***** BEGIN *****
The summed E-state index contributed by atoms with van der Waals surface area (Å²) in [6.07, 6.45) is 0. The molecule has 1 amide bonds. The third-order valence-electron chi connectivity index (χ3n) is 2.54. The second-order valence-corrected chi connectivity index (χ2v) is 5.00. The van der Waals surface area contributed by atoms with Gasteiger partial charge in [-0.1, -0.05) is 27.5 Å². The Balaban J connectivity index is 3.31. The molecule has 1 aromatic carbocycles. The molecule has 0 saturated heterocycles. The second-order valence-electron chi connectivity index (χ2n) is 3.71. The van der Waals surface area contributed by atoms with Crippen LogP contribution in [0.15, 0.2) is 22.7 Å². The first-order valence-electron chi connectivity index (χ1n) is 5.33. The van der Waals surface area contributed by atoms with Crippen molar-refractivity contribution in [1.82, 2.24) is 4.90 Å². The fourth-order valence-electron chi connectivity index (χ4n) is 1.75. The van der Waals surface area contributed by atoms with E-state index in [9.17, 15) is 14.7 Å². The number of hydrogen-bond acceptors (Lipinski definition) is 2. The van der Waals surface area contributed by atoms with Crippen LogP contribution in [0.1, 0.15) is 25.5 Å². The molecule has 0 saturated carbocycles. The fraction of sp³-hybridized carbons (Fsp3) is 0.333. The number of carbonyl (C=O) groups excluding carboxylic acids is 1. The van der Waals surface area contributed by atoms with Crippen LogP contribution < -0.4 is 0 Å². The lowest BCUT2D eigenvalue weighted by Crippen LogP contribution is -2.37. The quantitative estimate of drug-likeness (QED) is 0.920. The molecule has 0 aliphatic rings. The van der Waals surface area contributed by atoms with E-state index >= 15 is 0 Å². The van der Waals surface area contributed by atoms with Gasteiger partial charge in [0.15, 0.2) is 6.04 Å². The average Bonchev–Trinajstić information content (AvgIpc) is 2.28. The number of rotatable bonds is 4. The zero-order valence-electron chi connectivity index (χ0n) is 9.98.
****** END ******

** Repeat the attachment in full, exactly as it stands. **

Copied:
The summed E-state index contributed by atoms with van der Waals surface area (Å²) in [6.07, 6.45) is 0. The molecule has 1 amide bonds. The third-order valence-electron chi connectivity index (χ3n) is 2.54. The second-order valence-corrected chi connectivity index (χ2v) is 5.00. The van der Waals surface area contributed by atoms with Gasteiger partial charge in [-0.1, -0.05) is 27.5 Å². The Balaban J connectivity index is 3.31. The molecule has 1 aromatic carbocycles. The molecule has 0 saturated heterocycles. The second-order valence-electron chi connectivity index (χ2n) is 3.71. The van der Waals surface area contributed by atoms with Crippen LogP contribution in [0.15, 0.2) is 22.7 Å². The first-order valence-electron chi connectivity index (χ1n) is 5.33. The van der Waals surface area contributed by atoms with Crippen molar-refractivity contribution in [1.82, 2.24) is 4.90 Å². The fourth-order valence-electron chi connectivity index (χ4n) is 1.75. The van der Waals surface area contributed by atoms with E-state index in [9.17, 15) is 14.7 Å². The number of hydrogen-bond acceptors (Lipinski definition) is 2. The van der Waals surface area contributed by atoms with Crippen LogP contribution in [0.1, 0.15) is 25.5 Å². The molecule has 0 saturated carbocycles. The fraction of sp³-hybridized carbons (Fsp3) is 0.333. The number of carbonyl (C=O) groups excluding carboxylic acids is 1. The van der Waals surface area contributed by atoms with Crippen LogP contribution < -0.4 is 0 Å². The lowest BCUT2D eigenvalue weighted by Crippen LogP contribution is -2.37. The quantitative estimate of drug-likeness (QED) is 0.920. The molecule has 0 aliphatic rings. The van der Waals surface area contributed by atoms with E-state index >= 15 is 0 Å². The van der Waals surface area contributed by atoms with Gasteiger partial charge in [0.15, 0.2) is 6.04 Å². The average Bonchev–Trinajstić information content (AvgIpc) is 2.28. The number of rotatable bonds is 4. The zero-order valence-electron chi connectivity index (χ0n) is 9.98.